The Australian Press Council has considered a complaint about an article in The Herald Sun, Melbourne, on 26 November 2011 headlined Boat people in our suburbs. The front page had a pointer to the article, which was on a later page, reading, "Revealed: Boatpeople to flood our suburbs". The first sentence of the article read: “Thousands of asylum seekers are expected to flood the suburbs as the Federal Government rolls out bridging visas allowing boat people to live and work in the community and collect welfare.” The accompanying image showed a number of people, captioned as asylum seekers, sitting on a vessel in front of a police officer and an armed person.
Three separate complainants raised issues with the article. The word “flood” in the front page pointer and the first sentence was said to be inaccurate, misleading and offensive, especially as the numbers of asylum seekers could not conceivably reach levels to justify such an extreme term and would be only a very small proportion of all new immigrants each year. These problems were said to be exacerbated by an unjustified implication in the article that a “secret government briefing note” predicted much higher levels of boat arrivals than previously revealed, by the headline saying "our" to convey an "us" and "them" mentality, and by the photo reinforcing a stereotype of asylum seekers as potentially dangerous.
The newspaper responded that the use of the word “flood” was not inaccurate or unfair, especially as the article subsequently gave details about likely numbers of asylum seekers being released into the community and thereby enabled readers to decide whether the word was appropriate. It said the coverage was not intended to be misleading or inflammatory and that the photograph merely complemented the article by depicting some asylum seekers.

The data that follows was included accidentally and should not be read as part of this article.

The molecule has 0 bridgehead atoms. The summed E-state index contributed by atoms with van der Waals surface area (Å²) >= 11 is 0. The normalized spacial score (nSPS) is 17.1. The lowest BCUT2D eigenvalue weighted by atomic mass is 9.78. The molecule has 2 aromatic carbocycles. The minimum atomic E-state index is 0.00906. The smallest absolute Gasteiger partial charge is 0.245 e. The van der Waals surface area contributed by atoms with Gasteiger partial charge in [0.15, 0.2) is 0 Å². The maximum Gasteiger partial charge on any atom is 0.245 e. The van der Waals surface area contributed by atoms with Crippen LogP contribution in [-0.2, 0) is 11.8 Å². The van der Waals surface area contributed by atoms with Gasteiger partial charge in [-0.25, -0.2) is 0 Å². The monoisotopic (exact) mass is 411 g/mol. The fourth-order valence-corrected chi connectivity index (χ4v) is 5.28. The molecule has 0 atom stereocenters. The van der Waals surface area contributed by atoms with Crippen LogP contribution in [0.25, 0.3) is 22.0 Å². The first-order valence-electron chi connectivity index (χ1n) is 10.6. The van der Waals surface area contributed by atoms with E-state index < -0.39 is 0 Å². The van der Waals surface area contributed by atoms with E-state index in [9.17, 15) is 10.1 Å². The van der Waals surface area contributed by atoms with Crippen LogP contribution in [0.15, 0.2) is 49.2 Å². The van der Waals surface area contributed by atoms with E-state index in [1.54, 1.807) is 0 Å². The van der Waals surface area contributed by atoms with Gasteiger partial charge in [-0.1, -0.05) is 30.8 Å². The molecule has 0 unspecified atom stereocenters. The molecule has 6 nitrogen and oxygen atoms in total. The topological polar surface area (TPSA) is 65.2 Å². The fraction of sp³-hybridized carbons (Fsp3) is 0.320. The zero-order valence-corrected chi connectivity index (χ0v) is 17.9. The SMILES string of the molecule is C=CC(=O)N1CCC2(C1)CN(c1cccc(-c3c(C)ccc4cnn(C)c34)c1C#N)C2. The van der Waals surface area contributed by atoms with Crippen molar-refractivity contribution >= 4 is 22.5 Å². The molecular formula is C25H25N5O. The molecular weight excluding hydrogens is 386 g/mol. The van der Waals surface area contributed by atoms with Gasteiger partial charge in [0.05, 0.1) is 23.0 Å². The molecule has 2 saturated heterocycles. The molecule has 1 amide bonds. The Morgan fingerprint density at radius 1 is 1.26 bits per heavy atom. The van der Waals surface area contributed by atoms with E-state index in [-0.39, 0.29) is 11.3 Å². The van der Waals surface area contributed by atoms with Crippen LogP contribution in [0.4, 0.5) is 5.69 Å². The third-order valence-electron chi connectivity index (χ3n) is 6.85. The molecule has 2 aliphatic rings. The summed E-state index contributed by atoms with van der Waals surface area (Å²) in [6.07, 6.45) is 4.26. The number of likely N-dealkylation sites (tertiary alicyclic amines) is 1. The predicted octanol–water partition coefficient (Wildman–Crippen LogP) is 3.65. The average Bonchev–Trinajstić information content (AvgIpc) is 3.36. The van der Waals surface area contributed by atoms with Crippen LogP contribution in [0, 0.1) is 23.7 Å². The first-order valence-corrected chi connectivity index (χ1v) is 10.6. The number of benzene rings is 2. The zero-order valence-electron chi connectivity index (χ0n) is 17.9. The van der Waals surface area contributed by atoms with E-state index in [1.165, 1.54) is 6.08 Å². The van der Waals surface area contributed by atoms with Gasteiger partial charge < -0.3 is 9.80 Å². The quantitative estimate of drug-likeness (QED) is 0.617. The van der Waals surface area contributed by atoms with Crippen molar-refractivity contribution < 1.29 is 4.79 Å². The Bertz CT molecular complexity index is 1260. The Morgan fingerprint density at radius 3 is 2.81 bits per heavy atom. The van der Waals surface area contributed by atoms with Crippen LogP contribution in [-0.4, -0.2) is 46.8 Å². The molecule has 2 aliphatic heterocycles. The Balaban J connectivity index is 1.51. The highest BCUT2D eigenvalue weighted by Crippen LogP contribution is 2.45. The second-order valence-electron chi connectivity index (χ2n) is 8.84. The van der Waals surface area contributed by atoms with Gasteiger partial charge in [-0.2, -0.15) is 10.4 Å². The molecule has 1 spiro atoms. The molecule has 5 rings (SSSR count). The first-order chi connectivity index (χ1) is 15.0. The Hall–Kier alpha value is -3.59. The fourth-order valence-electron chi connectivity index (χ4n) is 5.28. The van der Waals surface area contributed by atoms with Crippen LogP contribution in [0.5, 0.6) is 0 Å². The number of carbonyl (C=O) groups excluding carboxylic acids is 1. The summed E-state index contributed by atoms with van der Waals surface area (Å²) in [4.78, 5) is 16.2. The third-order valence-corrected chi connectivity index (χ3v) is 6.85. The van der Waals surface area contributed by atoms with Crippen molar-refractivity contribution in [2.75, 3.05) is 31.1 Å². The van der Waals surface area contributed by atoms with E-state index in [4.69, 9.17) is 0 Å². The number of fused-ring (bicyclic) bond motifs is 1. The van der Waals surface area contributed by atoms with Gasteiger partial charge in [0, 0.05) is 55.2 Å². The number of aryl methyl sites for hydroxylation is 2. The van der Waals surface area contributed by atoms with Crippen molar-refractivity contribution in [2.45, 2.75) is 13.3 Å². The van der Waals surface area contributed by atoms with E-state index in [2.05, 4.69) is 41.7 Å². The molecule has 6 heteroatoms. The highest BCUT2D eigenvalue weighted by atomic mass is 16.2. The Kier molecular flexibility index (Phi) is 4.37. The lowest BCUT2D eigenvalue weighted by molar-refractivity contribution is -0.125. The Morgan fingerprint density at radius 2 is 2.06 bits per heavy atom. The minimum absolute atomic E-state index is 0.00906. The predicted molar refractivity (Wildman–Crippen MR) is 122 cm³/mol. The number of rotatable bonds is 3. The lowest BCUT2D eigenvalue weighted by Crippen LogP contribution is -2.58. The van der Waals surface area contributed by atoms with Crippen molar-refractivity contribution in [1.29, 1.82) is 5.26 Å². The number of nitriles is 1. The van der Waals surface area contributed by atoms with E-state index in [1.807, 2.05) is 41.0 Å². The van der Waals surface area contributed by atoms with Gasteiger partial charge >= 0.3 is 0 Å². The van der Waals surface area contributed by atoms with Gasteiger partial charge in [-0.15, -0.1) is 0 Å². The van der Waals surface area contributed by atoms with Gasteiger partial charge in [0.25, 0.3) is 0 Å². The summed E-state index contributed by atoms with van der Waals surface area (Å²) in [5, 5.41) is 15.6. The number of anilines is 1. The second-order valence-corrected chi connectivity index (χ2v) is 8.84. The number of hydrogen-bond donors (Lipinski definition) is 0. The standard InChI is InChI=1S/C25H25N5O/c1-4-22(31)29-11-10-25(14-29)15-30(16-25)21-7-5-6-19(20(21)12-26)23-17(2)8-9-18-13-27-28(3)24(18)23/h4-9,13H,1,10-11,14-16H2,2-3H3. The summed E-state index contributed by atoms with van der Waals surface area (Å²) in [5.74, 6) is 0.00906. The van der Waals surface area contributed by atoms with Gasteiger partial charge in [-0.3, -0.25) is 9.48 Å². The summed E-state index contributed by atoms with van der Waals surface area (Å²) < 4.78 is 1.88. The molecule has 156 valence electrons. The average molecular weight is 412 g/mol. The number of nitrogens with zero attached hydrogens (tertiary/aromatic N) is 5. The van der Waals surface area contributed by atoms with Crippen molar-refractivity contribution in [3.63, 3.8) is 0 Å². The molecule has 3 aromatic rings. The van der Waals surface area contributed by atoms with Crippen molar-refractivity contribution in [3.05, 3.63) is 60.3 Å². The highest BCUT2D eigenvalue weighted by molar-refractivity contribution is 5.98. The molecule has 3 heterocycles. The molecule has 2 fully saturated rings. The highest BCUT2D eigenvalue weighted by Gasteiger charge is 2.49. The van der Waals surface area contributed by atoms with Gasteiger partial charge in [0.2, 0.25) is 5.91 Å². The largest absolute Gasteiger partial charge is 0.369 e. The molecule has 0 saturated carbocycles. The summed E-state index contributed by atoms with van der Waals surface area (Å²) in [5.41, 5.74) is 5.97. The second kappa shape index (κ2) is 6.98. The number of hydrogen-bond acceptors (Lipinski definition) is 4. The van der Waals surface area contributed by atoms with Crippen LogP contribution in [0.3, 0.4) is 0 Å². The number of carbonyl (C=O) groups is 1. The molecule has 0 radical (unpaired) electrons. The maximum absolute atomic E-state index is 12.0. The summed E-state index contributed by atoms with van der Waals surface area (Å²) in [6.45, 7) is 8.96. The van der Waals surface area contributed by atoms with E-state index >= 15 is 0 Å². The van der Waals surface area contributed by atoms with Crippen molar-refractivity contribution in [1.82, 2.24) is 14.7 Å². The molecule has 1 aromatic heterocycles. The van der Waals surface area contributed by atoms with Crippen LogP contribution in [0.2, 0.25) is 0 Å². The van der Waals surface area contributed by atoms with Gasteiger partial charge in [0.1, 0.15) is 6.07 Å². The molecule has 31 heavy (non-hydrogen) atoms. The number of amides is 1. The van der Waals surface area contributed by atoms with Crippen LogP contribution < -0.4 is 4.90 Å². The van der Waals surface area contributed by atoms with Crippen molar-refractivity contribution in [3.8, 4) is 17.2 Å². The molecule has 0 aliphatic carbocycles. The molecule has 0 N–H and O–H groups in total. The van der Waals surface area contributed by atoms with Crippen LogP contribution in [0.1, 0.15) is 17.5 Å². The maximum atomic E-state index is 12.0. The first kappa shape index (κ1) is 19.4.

The Council concluded that the words “flood the suburbs” connoted an overwhelming, widespread and adverse impact on the general community. The implication was misleading and unfair, especially when made so baldly in the front-page pointer and so prominently in the opening sentence of the article. The mentions in the article that 100 people per month would soon be released into the community did not substantially ameliorate this implication, especially as the "secret" government note was said to predict the number of asylum seekers was likely to increase and the article referred vaguely to "thousands" who might enter the community. Accordingly, the complaint was upheld on these grounds.
Notes (not required for publication by the newspaper):
Separate complaints were received on this article from Chris Dardis, Garry Bickley, and Dr John Tarlinton on behalf of the Blue Mountains Refugee Support Group.
This adjudication applies part of the Council’s General Principle 1: “Publications should take reasonable steps to ensure reports are accurate, fair and balanced… ”